“This is Adare who just returned from Kenya,” writes Deborah French, Library Director of the TOHP Burnham Library in Essex, Massachusetts. The family captioned the photograph “So here is Cape Ann Reads with a giraffe!” What a super travel photo, and kind shout out to Cape Ann Reads and Cape Ann.
Several captivating and compassionate picture books included in the Once Upon a Contest: Selection from Cape Ann Reads travel exhibition currently on view at Cape Ann Museum focus on animal friends. Stop by to read the new books and see if you can find all the giraffe illustrations.
More Cape Ann Reads and library news: Gloucester Daily Times visits TOHP Burnham Library, Essex, Ma.
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Sunday evening, on the way home to Rockport from Danvers, I saw a deer that had been struck dead on the side of 128. It made me super sad. It also made me worry about the driver who had hit it….as that is never good either.
It also reminded me of a time a couple of years ago that Freddy, the boys, and I were driving home from New Hampshire and ended up behind a guy with his dead deer trophy strapped casually to the back of his Jeep like it was a Thule or a bike rack. Previously, I had only seen deer under tarps or in the back of pick-up trucks. Never ever plain as day on the back of a car, in the middle lane of a large highway. I’m not sure why it struck me as so out of the norm, but it did.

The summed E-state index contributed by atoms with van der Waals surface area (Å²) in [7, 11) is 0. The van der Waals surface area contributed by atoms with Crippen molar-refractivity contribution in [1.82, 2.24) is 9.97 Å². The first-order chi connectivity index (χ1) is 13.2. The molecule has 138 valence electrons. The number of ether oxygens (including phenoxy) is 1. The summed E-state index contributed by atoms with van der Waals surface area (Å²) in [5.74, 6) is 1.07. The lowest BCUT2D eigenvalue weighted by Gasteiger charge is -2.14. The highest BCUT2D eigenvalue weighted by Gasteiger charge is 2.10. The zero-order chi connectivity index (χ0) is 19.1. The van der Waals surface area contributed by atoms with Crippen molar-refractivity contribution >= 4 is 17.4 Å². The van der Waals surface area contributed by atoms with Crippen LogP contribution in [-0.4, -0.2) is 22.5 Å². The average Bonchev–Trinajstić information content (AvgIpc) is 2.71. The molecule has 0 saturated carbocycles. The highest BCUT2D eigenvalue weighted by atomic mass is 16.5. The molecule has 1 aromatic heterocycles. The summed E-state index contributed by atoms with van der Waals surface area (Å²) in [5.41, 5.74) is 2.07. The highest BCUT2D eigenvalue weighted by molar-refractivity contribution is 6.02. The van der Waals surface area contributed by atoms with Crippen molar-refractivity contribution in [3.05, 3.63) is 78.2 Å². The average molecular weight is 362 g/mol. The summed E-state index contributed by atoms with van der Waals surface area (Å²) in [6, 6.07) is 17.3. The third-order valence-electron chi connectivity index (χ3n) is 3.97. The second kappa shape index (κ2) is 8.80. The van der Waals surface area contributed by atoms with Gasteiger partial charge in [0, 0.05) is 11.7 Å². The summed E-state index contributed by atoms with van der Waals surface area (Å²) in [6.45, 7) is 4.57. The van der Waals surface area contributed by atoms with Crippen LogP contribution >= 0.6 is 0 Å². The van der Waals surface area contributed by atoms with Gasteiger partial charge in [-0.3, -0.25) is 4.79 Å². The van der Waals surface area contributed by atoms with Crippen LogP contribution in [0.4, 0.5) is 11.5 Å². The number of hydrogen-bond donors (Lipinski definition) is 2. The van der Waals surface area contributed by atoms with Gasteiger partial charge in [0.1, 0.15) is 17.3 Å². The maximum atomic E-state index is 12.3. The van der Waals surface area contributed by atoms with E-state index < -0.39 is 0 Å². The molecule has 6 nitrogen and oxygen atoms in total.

Please allow me stop here for a moment and say that I understand hunting and realize that there are merits to it for population control and certainly out of a necessity to feed a family. As a sport, simply for fun, I still don’t have to like it. This post is not intended to start a hot debate about whether it is OK or not….it is simply to retell a story. So, I’m not going to go all “anti-hunting” on you….that being said, don’t feel the need to go all “pro-hunting” on me. I should add that I just finished reading one of my favorite books ever, My Side of the Mountain, to my students….in which young Sam Gribley hunts and kills many deer and an abundance of other animals to survive in the woods. I should mention too that I am the proud owner of two German Shorthaired Pointers, and, while our “bird dogs” don’t hunt, I enjoy hearing stories about their “friends” who do. It seems hypocritical for me to say “it’s ok to shoot a turkey, a pheasant, or a quail, but not a deer” so I don’t.
I’ve also been on sport-fishing boats and have caught tuna, mahi-mahi, and marlin, and have felt super sad as the color drained from their previously gorgeous bodies. It seems hypocritical for me to say “it’s ok to catch large fish, but not a deer” so I don’t. A dear friend of mine (no pun intended) who passed away a couple of years ago, was an avid hunter and we agreed to disagree on the subject. He teased me relentlessly about his “Gut Deer” (as in Got Milk) sticker on the back of his truck.
I also remember being at an airport in Africa with my camera gear all ready to “shoot” the Big 5 in Namibia and Botswana and standing behind people fully loaded with giant guns all ready to shoot some of those very same magnificent creatures. Again….I’m sure there are valid arguments for that….but, I don’t have to like it. And, in the case of large African mammals, I really don’t like it.